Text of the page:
V. Providence smiled upon what Isaac did; for the same day that he made this covenant with Abimelech his servants brought him the tidings of a well of water they had found, v. 32, 33. He did not insist upon the restitution of the wells which the Philistines had unjustly taken from him, lest this should break off the treaty, but sat down silent under the injury; and, to recompense him for this, immediately he is enriched with a new well, which, because it suited so well to the occurrence of the day, he called by an old name, Beer-sheba, The well of the oath.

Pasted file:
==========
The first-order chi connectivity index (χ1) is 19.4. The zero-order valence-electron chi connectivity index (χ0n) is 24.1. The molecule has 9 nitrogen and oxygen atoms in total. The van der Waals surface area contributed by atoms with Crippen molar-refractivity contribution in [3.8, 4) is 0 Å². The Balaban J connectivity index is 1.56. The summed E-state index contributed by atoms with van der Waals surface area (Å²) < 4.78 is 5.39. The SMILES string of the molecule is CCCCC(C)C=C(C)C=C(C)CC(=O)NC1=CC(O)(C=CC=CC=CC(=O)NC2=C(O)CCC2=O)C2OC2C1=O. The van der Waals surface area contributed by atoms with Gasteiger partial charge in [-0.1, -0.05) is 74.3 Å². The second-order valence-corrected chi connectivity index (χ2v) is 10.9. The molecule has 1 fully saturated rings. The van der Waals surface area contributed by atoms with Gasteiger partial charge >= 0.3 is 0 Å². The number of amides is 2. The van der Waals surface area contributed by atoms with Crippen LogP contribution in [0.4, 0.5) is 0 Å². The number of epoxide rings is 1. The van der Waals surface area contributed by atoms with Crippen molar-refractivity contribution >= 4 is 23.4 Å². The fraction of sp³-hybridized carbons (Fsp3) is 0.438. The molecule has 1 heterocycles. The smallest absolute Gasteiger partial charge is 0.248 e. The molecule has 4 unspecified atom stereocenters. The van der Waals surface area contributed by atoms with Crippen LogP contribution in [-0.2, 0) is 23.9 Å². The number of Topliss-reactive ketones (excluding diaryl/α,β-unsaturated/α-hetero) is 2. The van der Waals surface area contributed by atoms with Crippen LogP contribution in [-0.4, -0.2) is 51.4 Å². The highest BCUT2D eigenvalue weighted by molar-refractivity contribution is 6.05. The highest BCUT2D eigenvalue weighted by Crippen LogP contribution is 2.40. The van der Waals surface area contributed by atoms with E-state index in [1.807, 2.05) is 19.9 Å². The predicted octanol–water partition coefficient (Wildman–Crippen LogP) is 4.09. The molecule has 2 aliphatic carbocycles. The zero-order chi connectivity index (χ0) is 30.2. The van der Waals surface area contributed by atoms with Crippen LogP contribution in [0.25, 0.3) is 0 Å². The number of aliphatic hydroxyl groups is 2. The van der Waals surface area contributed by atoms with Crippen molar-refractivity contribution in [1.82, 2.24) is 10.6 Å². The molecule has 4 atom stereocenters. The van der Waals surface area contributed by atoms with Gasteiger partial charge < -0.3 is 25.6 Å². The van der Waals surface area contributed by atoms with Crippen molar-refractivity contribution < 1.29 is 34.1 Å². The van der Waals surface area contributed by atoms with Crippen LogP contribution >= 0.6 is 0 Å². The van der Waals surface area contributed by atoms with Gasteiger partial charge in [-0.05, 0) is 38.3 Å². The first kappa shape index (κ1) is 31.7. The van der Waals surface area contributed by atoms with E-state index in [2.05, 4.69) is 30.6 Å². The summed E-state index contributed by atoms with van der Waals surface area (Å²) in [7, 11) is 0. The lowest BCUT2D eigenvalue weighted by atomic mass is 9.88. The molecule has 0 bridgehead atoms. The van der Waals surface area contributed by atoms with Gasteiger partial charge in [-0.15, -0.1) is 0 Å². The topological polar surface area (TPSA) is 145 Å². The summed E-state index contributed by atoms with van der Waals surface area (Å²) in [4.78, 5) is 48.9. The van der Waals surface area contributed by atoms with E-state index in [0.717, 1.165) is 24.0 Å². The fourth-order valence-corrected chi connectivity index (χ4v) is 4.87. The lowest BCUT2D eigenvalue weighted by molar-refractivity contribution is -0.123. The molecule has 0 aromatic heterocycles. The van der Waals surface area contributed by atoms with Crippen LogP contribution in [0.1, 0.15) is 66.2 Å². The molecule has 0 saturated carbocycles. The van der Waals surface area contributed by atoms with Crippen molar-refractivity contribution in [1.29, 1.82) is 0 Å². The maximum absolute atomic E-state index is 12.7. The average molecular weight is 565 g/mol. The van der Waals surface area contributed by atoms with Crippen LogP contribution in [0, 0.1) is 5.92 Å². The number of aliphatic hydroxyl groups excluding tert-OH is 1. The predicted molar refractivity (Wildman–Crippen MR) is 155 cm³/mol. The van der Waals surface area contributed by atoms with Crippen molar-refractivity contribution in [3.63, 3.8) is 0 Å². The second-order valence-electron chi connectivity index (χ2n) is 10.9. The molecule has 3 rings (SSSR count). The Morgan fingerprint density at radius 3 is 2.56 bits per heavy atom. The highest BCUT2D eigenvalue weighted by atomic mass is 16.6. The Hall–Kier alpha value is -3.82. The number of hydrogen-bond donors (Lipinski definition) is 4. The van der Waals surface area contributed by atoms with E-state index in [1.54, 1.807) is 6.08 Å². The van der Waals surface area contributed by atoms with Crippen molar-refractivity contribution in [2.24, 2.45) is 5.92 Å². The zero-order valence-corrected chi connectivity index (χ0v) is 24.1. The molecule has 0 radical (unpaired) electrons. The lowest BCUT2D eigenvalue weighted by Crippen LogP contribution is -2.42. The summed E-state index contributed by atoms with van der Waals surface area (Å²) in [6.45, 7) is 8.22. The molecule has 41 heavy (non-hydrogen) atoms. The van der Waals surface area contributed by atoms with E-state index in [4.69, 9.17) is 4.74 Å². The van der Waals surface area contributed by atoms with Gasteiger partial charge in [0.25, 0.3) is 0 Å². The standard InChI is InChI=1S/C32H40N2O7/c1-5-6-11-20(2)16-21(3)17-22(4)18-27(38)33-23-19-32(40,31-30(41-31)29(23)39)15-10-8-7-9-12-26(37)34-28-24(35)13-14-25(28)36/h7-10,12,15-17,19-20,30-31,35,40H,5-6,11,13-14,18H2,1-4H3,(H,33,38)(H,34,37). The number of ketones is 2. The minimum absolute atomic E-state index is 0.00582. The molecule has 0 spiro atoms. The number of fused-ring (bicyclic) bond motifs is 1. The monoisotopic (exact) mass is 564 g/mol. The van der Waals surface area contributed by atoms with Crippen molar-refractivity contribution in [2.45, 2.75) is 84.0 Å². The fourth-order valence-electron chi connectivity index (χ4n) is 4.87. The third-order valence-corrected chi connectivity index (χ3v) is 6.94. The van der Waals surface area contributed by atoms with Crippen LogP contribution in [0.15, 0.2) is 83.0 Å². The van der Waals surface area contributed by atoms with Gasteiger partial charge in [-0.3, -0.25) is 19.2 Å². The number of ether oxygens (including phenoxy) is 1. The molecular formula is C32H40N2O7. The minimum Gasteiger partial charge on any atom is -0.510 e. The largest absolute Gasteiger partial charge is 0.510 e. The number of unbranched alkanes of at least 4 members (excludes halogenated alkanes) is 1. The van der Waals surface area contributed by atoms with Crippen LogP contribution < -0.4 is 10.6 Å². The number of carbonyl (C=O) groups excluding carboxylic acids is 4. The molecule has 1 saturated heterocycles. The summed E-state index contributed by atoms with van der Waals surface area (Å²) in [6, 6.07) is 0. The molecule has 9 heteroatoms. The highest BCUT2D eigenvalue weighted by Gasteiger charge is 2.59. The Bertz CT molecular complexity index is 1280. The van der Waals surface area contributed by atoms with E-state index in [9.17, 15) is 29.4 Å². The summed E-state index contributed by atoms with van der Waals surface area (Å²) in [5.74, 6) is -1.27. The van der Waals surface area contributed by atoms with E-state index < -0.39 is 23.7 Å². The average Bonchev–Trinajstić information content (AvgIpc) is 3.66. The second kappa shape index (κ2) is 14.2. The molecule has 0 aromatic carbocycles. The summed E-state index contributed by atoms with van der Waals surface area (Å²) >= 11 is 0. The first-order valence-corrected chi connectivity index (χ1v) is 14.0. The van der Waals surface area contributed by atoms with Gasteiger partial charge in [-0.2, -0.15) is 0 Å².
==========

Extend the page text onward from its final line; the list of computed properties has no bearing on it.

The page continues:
Here is, 1. Esau's foolish marriage—foolish, some think, in marrying two wives together, for which perhaps he is called a fornicator (Heb. 12:16), or rather in marrying Canaanites, who were strangers to the blessing to Abraham, and subject to the curse of Noah, for which he is called profane; for hereby he intimated that he neither desired the blessing nor dreaded the curse of God. 2. The grief and trouble it created to his tender parents. (1.) It grieved them that he married without asking, or at least without taking, their advice and consent: see whose steps those children tread in who either contemn or contradict their parents in disposing of themselves. (2.) It grieved them that he married the daughters of Hittites, who had no religion among them; for Isaac remembered his father's care concerning him, that he should by no means marry a Canaanite. (3.) It should seem, the wives he married were provoking in their conduct towards Isaac and Rebekah; those children have little reason to expect the blessing of God who do that which is a grief of mind to their good parents.